In Closed Cities published by Kehrer Verlag, Gregor Sailer examines the forms taken by closed cities in Siberia, Azerbaijan, Qatar, Chile, Algeria/Western Sahara and Argentina. The term ‘closed city’ was originally coined for the Soviet Union, where, for various reasons, the existence of numerous towns was long kept secret. Some of them were not officially revealed and added to maps until the beginning of this century.
Even today, there are still artificially created urban zones across the globe that are hermetically sealed off from the outside world either by walls or by the hostile landscape that surrounds them. These might be places where raw materials are extracted, military sites, refugee camps or even gated communities for the affluent. Although no people appear in the photographs of Sailer, the cities are by no means abandoned. Laundry hangs in rows outside the concrete desert shelters which house the oil workers, graffiti can be seen in the communal outdoor eating area for factory employees and the wealthy are represented by their headlights driving through modern gated communities in the night.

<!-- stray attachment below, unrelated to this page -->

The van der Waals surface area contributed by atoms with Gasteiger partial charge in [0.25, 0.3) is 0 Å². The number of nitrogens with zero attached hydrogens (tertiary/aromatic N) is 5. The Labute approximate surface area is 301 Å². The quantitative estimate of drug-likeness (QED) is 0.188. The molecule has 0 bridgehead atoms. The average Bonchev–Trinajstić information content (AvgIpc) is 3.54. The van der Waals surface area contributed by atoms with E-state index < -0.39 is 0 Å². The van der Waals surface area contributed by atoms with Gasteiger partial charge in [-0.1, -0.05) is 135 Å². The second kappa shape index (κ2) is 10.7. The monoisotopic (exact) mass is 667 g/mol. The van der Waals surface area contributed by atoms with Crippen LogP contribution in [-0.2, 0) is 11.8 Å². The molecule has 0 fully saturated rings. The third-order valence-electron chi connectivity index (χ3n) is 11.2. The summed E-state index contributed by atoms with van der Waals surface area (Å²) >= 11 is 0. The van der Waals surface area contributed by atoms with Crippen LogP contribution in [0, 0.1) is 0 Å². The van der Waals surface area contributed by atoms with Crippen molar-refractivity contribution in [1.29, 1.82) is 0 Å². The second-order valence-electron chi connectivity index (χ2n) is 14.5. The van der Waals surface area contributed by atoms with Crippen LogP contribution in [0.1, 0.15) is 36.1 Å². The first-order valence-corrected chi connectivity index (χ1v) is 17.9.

A map near the end of the book identifies the cities by their respective functions: Diamond City, Refugee City, Oil City, Gas City, Copper City and Gated New Town. Three short essays written by Margit Zuckriegl, Walter Moser and Wencke Hertzsch, address the photo’s of Sailer as an investigative art and provide an urban planner’s view of the sociological aspects of living in closed systems. The book was designed by Manuel Radde.
Get the book here.